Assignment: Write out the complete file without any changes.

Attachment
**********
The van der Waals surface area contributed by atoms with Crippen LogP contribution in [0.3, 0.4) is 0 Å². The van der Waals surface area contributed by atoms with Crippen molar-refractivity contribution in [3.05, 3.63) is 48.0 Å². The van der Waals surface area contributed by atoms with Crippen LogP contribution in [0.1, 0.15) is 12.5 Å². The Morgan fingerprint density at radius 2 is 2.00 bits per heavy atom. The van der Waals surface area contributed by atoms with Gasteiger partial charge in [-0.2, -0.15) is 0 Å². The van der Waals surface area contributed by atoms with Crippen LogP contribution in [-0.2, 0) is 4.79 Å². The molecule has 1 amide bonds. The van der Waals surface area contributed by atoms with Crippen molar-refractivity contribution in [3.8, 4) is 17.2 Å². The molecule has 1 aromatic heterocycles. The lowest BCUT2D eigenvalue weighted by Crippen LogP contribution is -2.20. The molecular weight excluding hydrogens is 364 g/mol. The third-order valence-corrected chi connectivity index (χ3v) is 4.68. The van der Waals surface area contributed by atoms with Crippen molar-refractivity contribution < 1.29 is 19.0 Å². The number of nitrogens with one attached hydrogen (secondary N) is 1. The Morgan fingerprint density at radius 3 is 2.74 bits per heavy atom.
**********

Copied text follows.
The van der Waals surface area contributed by atoms with Crippen LogP contribution in [0.3, 0.4) is 0 Å². The van der Waals surface area contributed by atoms with Crippen molar-refractivity contribution in [3.05, 3.63) is 48.0 Å². The van der Waals surface area contributed by atoms with Crippen LogP contribution in [0.1, 0.15) is 12.5 Å². The Morgan fingerprint density at radius 2 is 2.00 bits per heavy atom. The van der Waals surface area contributed by atoms with Gasteiger partial charge in [-0.2, -0.15) is 0 Å². The van der Waals surface area contributed by atoms with Crippen LogP contribution in [-0.2, 0) is 4.79 Å². The molecule has 1 amide bonds. The van der Waals surface area contributed by atoms with Crippen molar-refractivity contribution in [3.8, 4) is 17.2 Å². The molecule has 1 aromatic heterocycles. The lowest BCUT2D eigenvalue weighted by Crippen LogP contribution is -2.20. The molecular weight excluding hydrogens is 364 g/mol. The third-order valence-corrected chi connectivity index (χ3v) is 4.68. The van der Waals surface area contributed by atoms with Crippen molar-refractivity contribution < 1.29 is 19.0 Å². The number of nitrogens with one attached hydrogen (secondary N) is 1. The Morgan fingerprint density at radius 3 is 2.74 bits per heavy atom.